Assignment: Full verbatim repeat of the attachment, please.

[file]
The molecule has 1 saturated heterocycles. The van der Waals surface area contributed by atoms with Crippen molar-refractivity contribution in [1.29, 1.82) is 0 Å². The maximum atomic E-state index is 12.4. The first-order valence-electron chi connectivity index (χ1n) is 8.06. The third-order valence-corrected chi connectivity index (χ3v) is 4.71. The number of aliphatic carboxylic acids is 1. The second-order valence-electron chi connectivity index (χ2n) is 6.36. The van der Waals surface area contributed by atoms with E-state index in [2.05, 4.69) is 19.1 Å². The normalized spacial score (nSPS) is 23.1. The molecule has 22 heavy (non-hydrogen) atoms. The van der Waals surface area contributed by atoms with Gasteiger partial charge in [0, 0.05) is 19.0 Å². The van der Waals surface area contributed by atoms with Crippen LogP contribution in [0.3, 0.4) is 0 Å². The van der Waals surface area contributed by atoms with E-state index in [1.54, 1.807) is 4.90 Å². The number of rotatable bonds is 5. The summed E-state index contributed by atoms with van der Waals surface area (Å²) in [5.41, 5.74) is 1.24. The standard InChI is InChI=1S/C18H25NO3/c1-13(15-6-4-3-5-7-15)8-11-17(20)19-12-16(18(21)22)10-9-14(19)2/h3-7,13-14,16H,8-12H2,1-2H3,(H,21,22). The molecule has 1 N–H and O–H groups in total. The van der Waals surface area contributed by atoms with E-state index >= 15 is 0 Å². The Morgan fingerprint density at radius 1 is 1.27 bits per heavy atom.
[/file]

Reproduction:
The molecule has 1 saturated heterocycles. The van der Waals surface area contributed by atoms with Crippen molar-refractivity contribution in [1.29, 1.82) is 0 Å². The maximum atomic E-state index is 12.4. The first-order valence-electron chi connectivity index (χ1n) is 8.06. The third-order valence-corrected chi connectivity index (χ3v) is 4.71. The number of aliphatic carboxylic acids is 1. The second-order valence-electron chi connectivity index (χ2n) is 6.36. The van der Waals surface area contributed by atoms with E-state index in [2.05, 4.69) is 19.1 Å². The normalized spacial score (nSPS) is 23.1. The molecule has 22 heavy (non-hydrogen) atoms. The van der Waals surface area contributed by atoms with Gasteiger partial charge in [0, 0.05) is 19.0 Å². The van der Waals surface area contributed by atoms with Crippen LogP contribution in [0.3, 0.4) is 0 Å². The van der Waals surface area contributed by atoms with E-state index in [1.54, 1.807) is 4.90 Å². The number of rotatable bonds is 5. The summed E-state index contributed by atoms with van der Waals surface area (Å²) in [5.41, 5.74) is 1.24. The standard InChI is InChI=1S/C18H25NO3/c1-13(15-6-4-3-5-7-15)8-11-17(20)19-12-16(18(21)22)10-9-14(19)2/h3-7,13-14,16H,8-12H2,1-2H3,(H,21,22). The molecule has 1 N–H and O–H groups in total. The van der Waals surface area contributed by atoms with E-state index >= 15 is 0 Å². The Morgan fingerprint density at radius 1 is 1.27 bits per heavy atom.